The Embassy of Sri Lanka in Washington D.C. commemorated the 75th Independence Day celebrations on the 4th of February 2023, under the patronage of Ambassador Mahinda Samarasinghe.
In keeping with tradition, the celebrations began with hoisting of the National Flag by the Ambassador, followed by the singing of the National Anthem in the Sinhala Language, lighting of the traditional lamp and the observance of two minutes silence for those who sacrificed their lives on behalf of the motherland. The ceremony proceeded with the conduct of Buddhist, Hindu, Islamic, and Christian religious observances.
The Buddhist religious observances were conducted by Ven. Maharagama Dhammasiri Nayaka Thero, Chief Incumbent of the Washington Buddhist Vihara, Washington D.C. and Chief Sangha Nayaka of North America, Ven. Katugastota Uparatana Nayaka Thero, Chief Incumbent of the Maryland Buddhist Vihara and Chief Judicial Sangha Nayaka of North America and Ven. Thalawe Damitha Bodhi Thero, Chief Incumbent of the Mahamevunawa Buddhist Meditation Centre, Washington D.C. Hindu observances were conducted by Swami Ragupathi Kurukkal, Islamic observances by Mr. Gaddafi Ismail and Christian observances by Reverend Monsignor John Paul Pedrera, First Secretary, Apostolic Nunciature, Washington D.C.
To mark the 75th Independence Day celebrations, messages from President Ranil Wickremesinghe, Prime Minister Dinesh Gunawardena and Foreign Minister M.U.M. Ali Sabry were read on the occasion, along with a message from Ambassador Donald Lu, Assistant Secretary of the Bureau of South and Central Asian Affairs, U.S. Department of State, who forwarded a video message congratulating the people of Sri Lanka on its Independence Day and for being resilient through all the hardships and turmoil that the people had to face over the years. He also recollected his first visit to Sri Lanka and how he will always remember the warmth of the people and the beauty and splendour of the country. Ambassador Lu, concluded by reiterating how the two nations share a special relationship and assured the support of the United States in Sri Lanka's future and growth.
Ambassador Mahinda Samarasinghe, in his address, recalled that after 450 years of foreign domination and subjugation, Sri Lanka gained its independence in 1948. He said that the present is an opportunity for reflection of the 75 year journey since then. He added that we should focus on the positives as well as the negatives during this period. He recalled that for over 30 years of the 75-year period, Sri Lanka was combatting one of the worst forms of terrorism. In addition, he said, there were two youth insurrections that took place. There were many young lives lost and persons who disappeared or went missing. Sri Lanka has been called upon internationally to account for these persons.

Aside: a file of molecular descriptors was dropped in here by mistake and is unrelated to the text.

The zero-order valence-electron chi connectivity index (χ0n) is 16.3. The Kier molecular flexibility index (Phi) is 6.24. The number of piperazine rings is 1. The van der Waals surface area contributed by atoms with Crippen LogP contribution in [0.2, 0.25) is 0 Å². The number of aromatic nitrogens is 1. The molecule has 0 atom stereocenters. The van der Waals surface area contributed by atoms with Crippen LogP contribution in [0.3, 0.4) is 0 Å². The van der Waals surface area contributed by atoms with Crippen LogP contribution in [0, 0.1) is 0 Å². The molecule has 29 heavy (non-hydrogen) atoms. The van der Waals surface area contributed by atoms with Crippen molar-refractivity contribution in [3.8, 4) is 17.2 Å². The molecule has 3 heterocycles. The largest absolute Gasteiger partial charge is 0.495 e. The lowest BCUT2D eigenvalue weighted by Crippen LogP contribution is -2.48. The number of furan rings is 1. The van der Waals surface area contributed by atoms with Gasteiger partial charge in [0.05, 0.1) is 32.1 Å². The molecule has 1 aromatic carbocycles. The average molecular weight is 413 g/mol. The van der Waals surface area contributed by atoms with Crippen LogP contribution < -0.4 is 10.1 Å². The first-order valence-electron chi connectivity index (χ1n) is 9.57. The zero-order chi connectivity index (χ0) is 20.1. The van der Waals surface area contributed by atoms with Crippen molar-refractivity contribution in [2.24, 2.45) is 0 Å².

The Ambassador also highlighted some of the positives. Sri Lanka was the first nation in South Asia to adopt an open economic model, invest consistently in universal health coverage and free education. Sri Lanka was a pioneer in some of these policy initiatives. These investments in the people were reflected in high levels of human development in advance of other countries in the region. He referred to levels of international support for Sri Lanka after the end of the conflict in 2009 and said that the country had missed an opportunity to achieve comprehensive reconciliation, peace and a sense of togetherness between different segments of the population.
Referring to the youth led protests of 2022, he said that there was a clear message being conveyed that the Government was ready to pay heed to. What was commented on was that there was no political, ethnic or religious division amongst the youth who demonstrated in favour of a system change. He also stated that the Government of President Wickremesinghe would take steps to accommodate the views of the youth in its efforts to promote unity in an effort to move forward together toward a better future.
What is necessary, Ambassador Samarasinghe added, is the acceptance that Sri Lanka is a multi-cultural, multi-ethnic, multi-religious and multi-lingual nation and that all should strive to build a national identity free from prejudice and division. Recognition that our diversity is a source of strength that should be protected and nurtured is a prerequisite for advancement through achieving sustainable peace which will result in sustained development.
The Independence Day celebrations concluded with the playing of the National Anthem in the Tamil Language. (Ends)
Embassy of Sri Lanka
04th February 2023